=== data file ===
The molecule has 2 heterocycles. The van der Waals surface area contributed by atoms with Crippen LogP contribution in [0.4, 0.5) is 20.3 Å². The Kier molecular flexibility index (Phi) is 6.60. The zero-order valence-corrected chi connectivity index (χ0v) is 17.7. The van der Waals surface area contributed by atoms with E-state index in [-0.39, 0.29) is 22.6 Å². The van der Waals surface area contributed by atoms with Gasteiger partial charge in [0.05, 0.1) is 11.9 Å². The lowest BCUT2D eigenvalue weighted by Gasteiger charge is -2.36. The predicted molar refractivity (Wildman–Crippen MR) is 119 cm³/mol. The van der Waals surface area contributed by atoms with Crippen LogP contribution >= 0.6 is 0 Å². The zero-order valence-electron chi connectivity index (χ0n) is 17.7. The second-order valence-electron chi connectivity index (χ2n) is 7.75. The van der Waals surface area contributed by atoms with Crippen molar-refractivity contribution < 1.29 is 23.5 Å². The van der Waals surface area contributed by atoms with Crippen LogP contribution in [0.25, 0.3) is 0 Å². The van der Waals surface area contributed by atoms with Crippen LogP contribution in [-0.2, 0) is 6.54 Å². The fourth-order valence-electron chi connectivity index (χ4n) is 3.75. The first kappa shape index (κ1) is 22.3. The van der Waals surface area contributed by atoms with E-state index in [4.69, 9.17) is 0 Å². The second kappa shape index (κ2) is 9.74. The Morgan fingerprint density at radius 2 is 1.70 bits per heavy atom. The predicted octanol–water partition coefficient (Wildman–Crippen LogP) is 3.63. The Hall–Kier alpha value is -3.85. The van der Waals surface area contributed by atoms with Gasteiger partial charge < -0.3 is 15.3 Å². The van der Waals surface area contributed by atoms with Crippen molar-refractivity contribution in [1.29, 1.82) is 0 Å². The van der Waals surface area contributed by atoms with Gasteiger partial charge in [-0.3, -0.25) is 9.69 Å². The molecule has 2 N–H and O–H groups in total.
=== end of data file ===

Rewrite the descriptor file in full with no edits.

The molecule has 2 heterocycles. The van der Waals surface area contributed by atoms with Crippen LogP contribution in [0.4, 0.5) is 20.3 Å². The Kier molecular flexibility index (Phi) is 6.60. The zero-order valence-corrected chi connectivity index (χ0v) is 17.7. The van der Waals surface area contributed by atoms with E-state index in [-0.39, 0.29) is 22.6 Å². The van der Waals surface area contributed by atoms with Gasteiger partial charge in [0.05, 0.1) is 11.9 Å². The lowest BCUT2D eigenvalue weighted by Gasteiger charge is -2.36. The predicted molar refractivity (Wildman–Crippen MR) is 119 cm³/mol. The van der Waals surface area contributed by atoms with Crippen LogP contribution >= 0.6 is 0 Å². The zero-order valence-electron chi connectivity index (χ0n) is 17.7. The second-order valence-electron chi connectivity index (χ2n) is 7.75. The van der Waals surface area contributed by atoms with Crippen molar-refractivity contribution < 1.29 is 23.5 Å². The van der Waals surface area contributed by atoms with Crippen LogP contribution in [0.25, 0.3) is 0 Å². The van der Waals surface area contributed by atoms with Crippen LogP contribution in [-0.2, 0) is 6.54 Å². The fourth-order valence-electron chi connectivity index (χ4n) is 3.75. The first kappa shape index (κ1) is 22.3. The van der Waals surface area contributed by atoms with E-state index in [4.69, 9.17) is 0 Å². The second kappa shape index (κ2) is 9.74. The Morgan fingerprint density at radius 2 is 1.70 bits per heavy atom. The predicted octanol–water partition coefficient (Wildman–Crippen LogP) is 3.63. The Hall–Kier alpha value is -3.85. The van der Waals surface area contributed by atoms with Gasteiger partial charge < -0.3 is 15.3 Å². The van der Waals surface area contributed by atoms with Crippen molar-refractivity contribution in [1.29, 1.82) is 0 Å². The van der Waals surface area contributed by atoms with Gasteiger partial charge in [-0.3, -0.25) is 9.69 Å². The molecule has 2 N–H and O–H groups in total.